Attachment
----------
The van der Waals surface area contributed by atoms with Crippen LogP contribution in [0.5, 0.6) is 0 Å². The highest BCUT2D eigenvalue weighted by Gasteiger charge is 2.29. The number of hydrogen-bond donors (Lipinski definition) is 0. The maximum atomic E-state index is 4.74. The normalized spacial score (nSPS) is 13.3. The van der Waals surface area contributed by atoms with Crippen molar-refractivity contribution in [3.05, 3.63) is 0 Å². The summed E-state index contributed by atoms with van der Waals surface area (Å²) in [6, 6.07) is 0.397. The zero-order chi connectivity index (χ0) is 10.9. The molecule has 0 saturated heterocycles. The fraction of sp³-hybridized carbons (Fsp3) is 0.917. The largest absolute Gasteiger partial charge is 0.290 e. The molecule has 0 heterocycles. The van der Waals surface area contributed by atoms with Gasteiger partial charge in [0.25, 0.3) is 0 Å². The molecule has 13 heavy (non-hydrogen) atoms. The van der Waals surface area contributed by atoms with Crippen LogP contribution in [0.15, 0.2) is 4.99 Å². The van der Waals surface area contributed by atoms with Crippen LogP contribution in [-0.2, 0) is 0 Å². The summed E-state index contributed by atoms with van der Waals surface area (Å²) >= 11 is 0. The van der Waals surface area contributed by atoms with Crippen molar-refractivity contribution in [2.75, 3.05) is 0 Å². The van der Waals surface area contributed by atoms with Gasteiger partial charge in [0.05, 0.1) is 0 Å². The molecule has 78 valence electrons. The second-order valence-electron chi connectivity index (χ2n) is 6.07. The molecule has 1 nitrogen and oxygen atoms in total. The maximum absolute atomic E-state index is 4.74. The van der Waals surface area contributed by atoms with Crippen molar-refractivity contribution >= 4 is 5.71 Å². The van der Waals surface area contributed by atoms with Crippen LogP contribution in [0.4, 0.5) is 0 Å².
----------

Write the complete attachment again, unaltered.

The van der Waals surface area contributed by atoms with Crippen LogP contribution in [0.5, 0.6) is 0 Å². The highest BCUT2D eigenvalue weighted by Gasteiger charge is 2.29. The number of hydrogen-bond donors (Lipinski definition) is 0. The maximum atomic E-state index is 4.74. The normalized spacial score (nSPS) is 13.3. The van der Waals surface area contributed by atoms with Crippen molar-refractivity contribution in [3.05, 3.63) is 0 Å². The summed E-state index contributed by atoms with van der Waals surface area (Å²) in [6, 6.07) is 0.397. The zero-order chi connectivity index (χ0) is 10.9. The molecule has 0 saturated heterocycles. The fraction of sp³-hybridized carbons (Fsp3) is 0.917. The largest absolute Gasteiger partial charge is 0.290 e. The molecule has 0 heterocycles. The van der Waals surface area contributed by atoms with Gasteiger partial charge in [0.25, 0.3) is 0 Å². The molecule has 13 heavy (non-hydrogen) atoms. The van der Waals surface area contributed by atoms with Crippen LogP contribution in [0.15, 0.2) is 4.99 Å². The van der Waals surface area contributed by atoms with Crippen LogP contribution in [-0.2, 0) is 0 Å². The summed E-state index contributed by atoms with van der Waals surface area (Å²) >= 11 is 0. The van der Waals surface area contributed by atoms with Crippen molar-refractivity contribution in [2.75, 3.05) is 0 Å². The van der Waals surface area contributed by atoms with Gasteiger partial charge in [0.05, 0.1) is 0 Å². The molecule has 78 valence electrons. The second-order valence-electron chi connectivity index (χ2n) is 6.07. The molecule has 1 nitrogen and oxygen atoms in total. The maximum absolute atomic E-state index is 4.74. The van der Waals surface area contributed by atoms with Crippen molar-refractivity contribution >= 4 is 5.71 Å². The van der Waals surface area contributed by atoms with Crippen LogP contribution in [0.4, 0.5) is 0 Å².